Judge says state can sue detention center over inmate pay

  • By Gene Johnson The Associated Press
  • Tuesday, December 12, 2017 2:12pm
  • News

By Gene Johnson

The Associated Press

SEATTLE — Washington state can pursue its lawsuit seeking to force one of the nation’s largest privately run immigration detention centers to pay minimum wage for work done by detainees, a federal judge in Tacoma has ruled.

U.S. District Judge Robert Bryan denied last Wednesday the GEO Group’s motion to dismiss the case. The for-profit company runs the Northwest Detention Center, a 1,575-bed facility in Tacoma where detainees are held pending deportation proceedings.

In a related case, Bryan also declined to dismiss a complaint by a former detainee named Chao Chen, who seeks class-action status — and back pay — on behalf of all Northwest Detention Center detainees who have performed work in the past three years.

GEO pays detainees $1 per day to volunteer for tasks such as janitorial or kitchen work. Washington’s minimum wage is $11 per hour. The state wants GEO to give up the profits it has made by relying on detainee labour over the past decade — potentially millions of dollars.

The judge said GEO failed to show that Washington state’s minimum wage law, to the extent it applies to detainees, is overridden by federal law prohibiting the employment of people who entered the country illegally. That law says it’s up to the federal government, not the states, to impose sanctions on those who hire people who entered the country illegally.

However, Bryan ruled, requiring GEO to pay minimum wage — and subjecting it to penalties if it fails to — do not amount to such prohibited sanctions.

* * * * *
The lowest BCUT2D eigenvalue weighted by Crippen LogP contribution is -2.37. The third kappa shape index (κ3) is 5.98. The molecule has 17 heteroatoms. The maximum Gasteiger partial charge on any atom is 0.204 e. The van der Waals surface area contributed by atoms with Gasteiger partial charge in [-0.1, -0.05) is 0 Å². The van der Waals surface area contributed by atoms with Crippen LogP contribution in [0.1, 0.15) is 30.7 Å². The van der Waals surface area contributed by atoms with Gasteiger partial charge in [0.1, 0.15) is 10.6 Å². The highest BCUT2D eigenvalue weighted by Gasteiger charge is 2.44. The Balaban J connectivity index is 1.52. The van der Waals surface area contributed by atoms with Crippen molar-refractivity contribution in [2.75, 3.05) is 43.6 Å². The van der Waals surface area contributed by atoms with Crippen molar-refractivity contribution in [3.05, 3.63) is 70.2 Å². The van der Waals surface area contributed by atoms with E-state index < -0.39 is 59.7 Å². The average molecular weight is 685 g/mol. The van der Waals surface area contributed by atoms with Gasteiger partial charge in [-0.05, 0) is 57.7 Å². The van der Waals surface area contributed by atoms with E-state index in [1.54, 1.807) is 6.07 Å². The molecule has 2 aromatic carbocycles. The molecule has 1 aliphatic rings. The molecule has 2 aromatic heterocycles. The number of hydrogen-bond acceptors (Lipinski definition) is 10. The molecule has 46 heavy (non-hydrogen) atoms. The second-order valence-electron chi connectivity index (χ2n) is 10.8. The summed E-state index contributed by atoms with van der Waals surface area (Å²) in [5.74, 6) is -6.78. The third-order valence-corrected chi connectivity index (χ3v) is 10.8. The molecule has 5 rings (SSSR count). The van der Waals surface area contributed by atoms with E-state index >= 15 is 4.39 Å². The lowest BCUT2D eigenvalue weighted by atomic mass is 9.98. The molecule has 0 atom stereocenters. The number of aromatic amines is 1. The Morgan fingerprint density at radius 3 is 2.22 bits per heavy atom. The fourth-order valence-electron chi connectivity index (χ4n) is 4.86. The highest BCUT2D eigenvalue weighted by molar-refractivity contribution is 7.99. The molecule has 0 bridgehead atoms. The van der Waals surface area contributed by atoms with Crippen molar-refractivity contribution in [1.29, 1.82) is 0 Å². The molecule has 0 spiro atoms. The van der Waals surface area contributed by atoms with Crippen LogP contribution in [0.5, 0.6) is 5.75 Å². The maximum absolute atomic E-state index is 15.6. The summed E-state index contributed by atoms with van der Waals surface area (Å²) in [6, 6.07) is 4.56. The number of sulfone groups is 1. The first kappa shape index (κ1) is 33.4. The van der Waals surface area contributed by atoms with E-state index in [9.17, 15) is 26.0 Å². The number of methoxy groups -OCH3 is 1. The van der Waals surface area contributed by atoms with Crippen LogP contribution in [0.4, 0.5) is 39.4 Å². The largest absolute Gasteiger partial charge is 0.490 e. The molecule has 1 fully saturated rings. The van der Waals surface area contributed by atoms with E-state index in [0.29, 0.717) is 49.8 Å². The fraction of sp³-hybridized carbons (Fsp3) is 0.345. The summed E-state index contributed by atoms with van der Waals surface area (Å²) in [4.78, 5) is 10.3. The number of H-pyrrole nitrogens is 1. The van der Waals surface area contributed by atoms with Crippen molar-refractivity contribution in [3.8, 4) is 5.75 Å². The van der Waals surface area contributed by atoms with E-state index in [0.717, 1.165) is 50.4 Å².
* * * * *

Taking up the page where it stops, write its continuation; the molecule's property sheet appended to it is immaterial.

“Even if, as Defendant argues, the provisions of the Washington Minimum Wage Act are construed as ‘sanctions,’ they would not be imposed on account of employers hiring unauthorized aliens, but rather because of the failure to pay the prevailing minimum wage,” he wrote.

However, the judge also said it was too soon to resolve some of GEO’s other arguments. Among them is that Washington’s minimum wage law is pre-empted for another reason: that it would hurt federal interests by increasing costs to U.S. Immigration and Customs Enforcement, for whom GEO runs the detention center, and require the company to abide by a patchwork of state minimum wage laws.

GEO had also argued that the state doesn’t have authority to bring the lawsuit. Bryan rejected that, saying Washington’s interest in the well-being of its residents gave it such authority.

The company also asserted that it does not have to pay minimum wage because the detainees aren’t required to work. But the judge said it was premature for him to determine if that was truly the case, considering that the detainees are in custody, paid just $1 per day, and helping to enrich a private corporation.

During oral arguments last month, the Washington Attorney General’s Office said it is entitled to enforce the minimum wage law against GEO just as it’s entitled to enforce it against any other company in Washington.

While the state has determined that its own prisons don’t have to pay inmates minimum wage, it’s made no such determinations about private detention centers, said assistant attorney general Marsha Chien.

Having the detainees perform that work so cheaply fills jobs that would otherwise go to local residents, Chien said. While keeping labour costs down at a state prison benefits taxpayers, keeping them down at the private detention center benefits only GEO, she said.

The state says GEO’s contract with ICE requires it to abide by state and local laws — and that “detainees shall not be used to perform the responsibilities or duties of an employee of the contractor.”

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